In 2001, there were 56 (29%) cases of drug-resistant TB, including 23 (12%) cases resistant to isoniazid, and 4 (2%) cases of multi-drug resistant TB (MDR-TB) (i.e., resistant to at least isoniazid and rifampin). This represents an increase in drug resistance overall and, most notably, among U.S.-born persons. The percentage of drug-resistance among foreign-born cases was relatively stable at 29%. However, among U.S.-born cases, the percentage of drug resistance more than tripled, from an average of 8% during 1997-2000 to 26% in 2001. Of the 10 U.S.-born drug-resistant cases reported in 2001, 8 (80%) were resistant to streptomycin (which was the only anti-TB drug to which five of those cases were resistant). Although streptomycin is the least commonly used of the five first-line anti-TB medications, this trend is concerning and without explanation. Of 56 persons with drug-resistant TB disease reported in 2001, 46 (82%) were born outside the U.S., including all four MDR-TB cases.

These and other TB surveillance data are available at www.health.state.mn.us/tb. The web site also includes TB-related educational brochures for patients in nine languages, national and state recommendations for TB screening and treatment, and other resources.

2. Yersiniosis
Yersiniosis is an acute bacterial enteric disease manifested by acute febrile diarrhea, acute mesenteric lymphadenitis which mimics appendicitis, septicemia, and many other symptoms. The cause is Yersinia enterocolitica and the reservoir is animals, particularly pigs. Transmission occurs by eating or drinking contaminated food and water or contact with infected animals. In Europe, infection is associated with eating raw pork; in the southern U.S., chitterlings are a common source.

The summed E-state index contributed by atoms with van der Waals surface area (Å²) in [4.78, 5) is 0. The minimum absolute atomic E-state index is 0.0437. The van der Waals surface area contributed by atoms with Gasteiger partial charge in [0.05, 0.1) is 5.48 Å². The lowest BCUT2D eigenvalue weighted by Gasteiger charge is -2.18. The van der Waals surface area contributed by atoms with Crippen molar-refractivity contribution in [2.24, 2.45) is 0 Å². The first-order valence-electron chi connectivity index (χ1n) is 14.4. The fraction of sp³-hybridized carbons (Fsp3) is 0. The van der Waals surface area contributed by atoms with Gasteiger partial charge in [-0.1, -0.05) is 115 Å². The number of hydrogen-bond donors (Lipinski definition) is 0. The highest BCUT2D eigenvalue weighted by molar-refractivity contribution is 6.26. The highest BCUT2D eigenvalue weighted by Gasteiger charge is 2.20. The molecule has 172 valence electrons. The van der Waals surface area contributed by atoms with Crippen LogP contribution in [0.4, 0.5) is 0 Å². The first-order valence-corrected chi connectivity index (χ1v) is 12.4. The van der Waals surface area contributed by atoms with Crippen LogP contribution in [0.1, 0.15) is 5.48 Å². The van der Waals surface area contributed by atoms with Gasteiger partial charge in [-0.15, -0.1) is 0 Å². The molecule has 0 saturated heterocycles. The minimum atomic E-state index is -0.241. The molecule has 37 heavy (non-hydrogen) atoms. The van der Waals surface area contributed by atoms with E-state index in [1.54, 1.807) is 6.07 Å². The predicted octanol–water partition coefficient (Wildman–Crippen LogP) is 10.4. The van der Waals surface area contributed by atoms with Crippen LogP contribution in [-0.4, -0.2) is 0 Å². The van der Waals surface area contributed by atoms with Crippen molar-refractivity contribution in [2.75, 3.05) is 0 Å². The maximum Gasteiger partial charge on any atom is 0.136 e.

We reviewed our surveillance data for the last 7 years (thank you ICPs and labs for your reports and isolates!); 175 cases were reported 1995-2001 with a mean number of 25 cases reported annually. Twenty-five percent of the cases were hospitalized; 3 persons had appendectomies. Y. enterocolitica comprises over 50 serotypes and 5 biotypes. We biotyped isolates in our lab and found 58% of clinical cases were associated with putative non-pathogenic types. Based on laboratory surveys we have conducted, a substantial proportion of labs do not routinely screen for Yersinia as part of their enteric screen. Thus, yersiniosis may be substantially underdiagnosed in Minnesota.

These data, as well as data on other emerging diseases, will be presented later this month at the International Conference on Emerging Infectious Diseases in Atlanta.